Saturday, January 14, 2012

Poster Boy for the 21atCentury

It's not as bad as being shot dead by Syrian President Assad's "security" forces

or being in a crowd facing indiscriminate rifle fire

It's not as brave as South Yemeni standing up to live fire

It's not as brutal as Bull Connor in Birmingham in 1962, sicking police dogs on peaceful protesters

or Richard Nixon's military at Kent State:  four dead and dead forever

It's not as bad as being hanged by our country's friend, the King of the Saudis, for no more than being such as I and perhaps such you as you. . . .

But it's bad enough, and a harbinger.

From the Constitution of he United States of America:

Congress shall make no law   bridging . . . the right of the people peaceably to assemble, and to petition the Government for a redress of grievances.

What could be a more peaceable assembly than one sitting quietly?

On November 19, 2011, folks at a greet State University, the University of California at Davis , were sitting quietly, to petition for redress of grievances; and this happened:

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TimeWorld has an illuminating article on nonlethal methods used by them with the power to use 'em, to secure obedience to their wishes, whether their wishes be lawful or not.  

It is the nature of persons in authority to be displeased by those who disobey them.  "Nonlethal methods" is the modern way asserting that displeasure. "Democracies do not kill" intoned the Indian government after it killed protestors after the Mumbai riots; and the government instituted a series of "nonlethal methods" to be used instead; institutionalized their use.

If  one follows the Rule of Law -- the one thing that distinguishes us from dictatorships -- one who is thought to have violated a law is arrested, brought before a judge and a jury, tried fairly, and if but only if convicted, sentenced to a lawful punishment.

Nonlethal methods of crowd control dispense with all that falderal.  You are instantly punished, with no process at all, and more often than admitted, the punishment is death.

The Times article observes

The history of what is euphemistically called nonlethal pacification stretches back more than a century. The first official iteration was the Victorian policeman's truncheon, a heavy stick used to smack miscreants upside the head.

Read more:,8599,2009006,00.html#ixzz1jUodyCPe
We are now at the merest gentle beginning of the World to Come.    We now have tear gas (illegal at war but not in suburban Aina Haina), pepper spray, he horrible Taser, the water Canon (Where is Tom Lehrer, now that we really need him), and the army has developed a form of long-range microwave oven than can bake your skin at 700 feet if you are not obedient enough, nor obey quickly enough.  We are of course, not privy to other devices our representative Democracy has developed, nor that it's adversaries around the world are developing.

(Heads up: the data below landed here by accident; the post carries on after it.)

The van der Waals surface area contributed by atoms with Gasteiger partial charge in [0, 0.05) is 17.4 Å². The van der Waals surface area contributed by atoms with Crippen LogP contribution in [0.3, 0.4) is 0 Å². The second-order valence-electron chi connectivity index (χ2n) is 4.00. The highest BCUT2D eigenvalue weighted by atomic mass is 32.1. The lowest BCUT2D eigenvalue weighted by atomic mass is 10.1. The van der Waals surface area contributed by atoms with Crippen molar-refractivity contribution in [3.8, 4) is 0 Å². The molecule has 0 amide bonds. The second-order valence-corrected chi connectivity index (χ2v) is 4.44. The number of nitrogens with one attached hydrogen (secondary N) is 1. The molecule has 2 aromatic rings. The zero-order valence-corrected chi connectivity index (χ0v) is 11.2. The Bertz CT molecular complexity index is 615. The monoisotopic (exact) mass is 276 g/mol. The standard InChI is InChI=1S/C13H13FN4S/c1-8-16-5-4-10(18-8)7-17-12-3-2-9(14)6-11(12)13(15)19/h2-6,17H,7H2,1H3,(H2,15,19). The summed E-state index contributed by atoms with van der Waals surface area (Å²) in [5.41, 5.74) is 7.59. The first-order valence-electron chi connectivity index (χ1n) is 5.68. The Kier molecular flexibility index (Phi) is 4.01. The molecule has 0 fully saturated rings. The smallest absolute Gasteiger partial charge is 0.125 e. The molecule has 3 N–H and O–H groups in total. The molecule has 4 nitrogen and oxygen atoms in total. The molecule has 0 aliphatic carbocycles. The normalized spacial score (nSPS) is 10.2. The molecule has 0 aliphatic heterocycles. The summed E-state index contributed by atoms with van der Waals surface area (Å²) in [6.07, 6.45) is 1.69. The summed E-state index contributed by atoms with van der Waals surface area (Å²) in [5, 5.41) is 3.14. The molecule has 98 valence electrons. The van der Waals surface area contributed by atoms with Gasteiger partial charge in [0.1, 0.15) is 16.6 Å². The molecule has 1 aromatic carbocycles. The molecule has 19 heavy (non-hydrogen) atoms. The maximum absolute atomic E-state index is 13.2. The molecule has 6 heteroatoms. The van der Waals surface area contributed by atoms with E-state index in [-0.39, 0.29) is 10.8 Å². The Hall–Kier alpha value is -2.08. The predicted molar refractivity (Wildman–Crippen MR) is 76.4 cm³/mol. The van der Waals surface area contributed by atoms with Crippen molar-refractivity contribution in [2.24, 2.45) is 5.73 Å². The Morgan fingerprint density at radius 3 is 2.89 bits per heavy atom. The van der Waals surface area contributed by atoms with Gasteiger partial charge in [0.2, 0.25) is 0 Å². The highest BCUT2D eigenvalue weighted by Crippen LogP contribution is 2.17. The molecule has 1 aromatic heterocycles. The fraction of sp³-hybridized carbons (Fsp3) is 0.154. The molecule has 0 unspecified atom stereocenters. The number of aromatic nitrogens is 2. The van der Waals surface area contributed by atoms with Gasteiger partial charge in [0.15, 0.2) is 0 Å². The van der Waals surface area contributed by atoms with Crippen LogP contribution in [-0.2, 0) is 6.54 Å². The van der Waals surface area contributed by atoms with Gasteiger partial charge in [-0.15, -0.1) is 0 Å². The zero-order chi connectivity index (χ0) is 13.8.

Well, we in this Country like to protest and like to do it with vigor; and we don't like to be told what to do by popinjays in blue suits.  Perhaps, in time, we'll get fed up and insist that we really, truly do have the right peaceably to assemble, to speak freely, to worship or not as we please, and not even mighty Google will be able to hinder us.

But if w don't, I give you 

The Poster Boy for the 21st Century!

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The New York Times today would have us look at the One Percenters not as a monolith but as a varied collection of individuals, some of whom are presented sympathetically and none as Malefactors of Great Wealth.  One striking point:  the One Percenters were not adversely affected by the Recession.  The Times article fits with the few wealthy folks I met in my law practice.

The "handmaidens of the wealthy", namely cops of all descriptions,are not monolithic, either,   One example from my practice, which I could multiply many times:  A cop said, in my office, with glee: " I put a druggie 's head through a fish bowl jut now."  A few moments he was in anguish because his wife wouldn't let him see his children, whom he love as much as he loved life.

When we see foes as discrete individuals and not as monoliths, organizing against them becomes hard.  And the necessity of opposing them, with their new techniques of humiliation, is self-evident.


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Someday it will be necessary to deal with the "legal pacification" of populations in Germany, Russia, China, Cambodia, and many other places, in the murderous 20th Century.  Pray, if you find there point in it, that the 21t doesn't give us different but equivalent horrors.  That's why I call Davis pepper spray a harbinger.

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We may no longer have Tom Lehrer, but we have artists with wit and imagination.  Some have had a field day with our Poster Boy.  If you would like o see some of their work,

For an effective photo montage of the UC Davis event, go to

Some artists views, below:

Th's the apparent contempt, I think, that's most disturbing.

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